University of Michigan Theta Xi’s decision to host a concert with Detroit native rapper Big Sean in October has drawn criticism from a number of students on campus, as well as the UM Black Student Union.
Students cited a prior incident of racial insensitivity from the fraternity in criticizing their decision to host Big Sean, one of the most widely popular Black artists. In 2013, Theta Xi planned a “Hood Ratchet” themed party, sparking campus-wide anger. The party, which planned to include a “twerking contest” and had various gang references in the Facebook description, prompted disciplinary measures against the fraternity and led both the fraternity and the University to issue an apology.
Many on campus argued the party and the language of the Facebook page parodied Black culture and misogynized women.
After the 2013 incident, the University suspended the fraternity from the IFC and gave them five sanctions, including designing an educational program on issues of race and attending bystander intervention workshops. The fraternity eventually cancelled the event and apologized, stating the party was not “the result of a chapter decision, vote or endorsement” despite being created with Theta Xi’s name.
The Big Sean event also is scheduled on the same date as Black Homecoming, a prominent party hosted by HEADS and Sister 2 Sister.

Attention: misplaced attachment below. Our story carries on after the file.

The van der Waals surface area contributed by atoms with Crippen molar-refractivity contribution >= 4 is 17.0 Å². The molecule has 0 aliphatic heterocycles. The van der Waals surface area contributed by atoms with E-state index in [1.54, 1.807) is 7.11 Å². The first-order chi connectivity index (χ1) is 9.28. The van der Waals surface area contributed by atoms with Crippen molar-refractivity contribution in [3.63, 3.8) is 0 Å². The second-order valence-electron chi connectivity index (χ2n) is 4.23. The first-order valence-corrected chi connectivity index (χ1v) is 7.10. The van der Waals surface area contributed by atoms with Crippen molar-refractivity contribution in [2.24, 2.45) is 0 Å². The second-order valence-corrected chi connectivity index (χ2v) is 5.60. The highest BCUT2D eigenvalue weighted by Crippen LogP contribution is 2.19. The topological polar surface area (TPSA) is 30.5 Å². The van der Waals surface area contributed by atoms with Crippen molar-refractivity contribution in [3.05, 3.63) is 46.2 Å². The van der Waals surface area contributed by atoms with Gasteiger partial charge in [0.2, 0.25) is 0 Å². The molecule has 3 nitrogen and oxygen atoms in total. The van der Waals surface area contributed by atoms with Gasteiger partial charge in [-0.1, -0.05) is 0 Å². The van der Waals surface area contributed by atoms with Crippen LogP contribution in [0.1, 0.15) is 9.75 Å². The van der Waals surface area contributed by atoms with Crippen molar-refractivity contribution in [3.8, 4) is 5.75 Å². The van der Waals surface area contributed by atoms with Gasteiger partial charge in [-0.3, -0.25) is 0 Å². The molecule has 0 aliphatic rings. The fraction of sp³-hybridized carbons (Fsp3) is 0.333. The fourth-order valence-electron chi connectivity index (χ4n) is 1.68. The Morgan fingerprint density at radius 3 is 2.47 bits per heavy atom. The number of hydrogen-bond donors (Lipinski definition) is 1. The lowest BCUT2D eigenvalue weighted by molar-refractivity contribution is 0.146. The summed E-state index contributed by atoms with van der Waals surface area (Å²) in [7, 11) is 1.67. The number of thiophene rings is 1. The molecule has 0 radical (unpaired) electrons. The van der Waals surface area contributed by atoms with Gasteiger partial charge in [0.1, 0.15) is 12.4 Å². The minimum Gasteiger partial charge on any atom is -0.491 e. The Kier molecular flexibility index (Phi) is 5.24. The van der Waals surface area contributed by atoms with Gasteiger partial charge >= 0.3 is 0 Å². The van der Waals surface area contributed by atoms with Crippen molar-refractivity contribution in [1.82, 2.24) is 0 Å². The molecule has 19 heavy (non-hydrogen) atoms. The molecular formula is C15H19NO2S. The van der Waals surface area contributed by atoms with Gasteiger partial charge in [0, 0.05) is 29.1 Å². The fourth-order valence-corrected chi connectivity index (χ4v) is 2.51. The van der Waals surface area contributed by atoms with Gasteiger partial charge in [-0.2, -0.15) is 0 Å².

In a series of Twitter posts Monday afternoon, students criticized the concert and said the 2013 party was what prompted #BBUM, a Twitter hashtag later that year aimed at allowing Black students to share their campus experiences which went viral.
Music, Theatre & Dance junior Diego Zimmerman, speaker of the Black Student Union, tweeted, “Insult the Black community, bring one of the best performers to concert at the same time as their annual homecoming, more like #ThetaSigh.”
Zimmerman did not respond to a request for additional comment at the time of this article.
LSA senior Cam Dotson and vice president of finance of the Interfraternity Council tweeted that he thought “theta Xi is moving forward with building a positive culture and this event is brought forward in good faith.” Dotson did not wish to give a public statement to The Michigan Daily.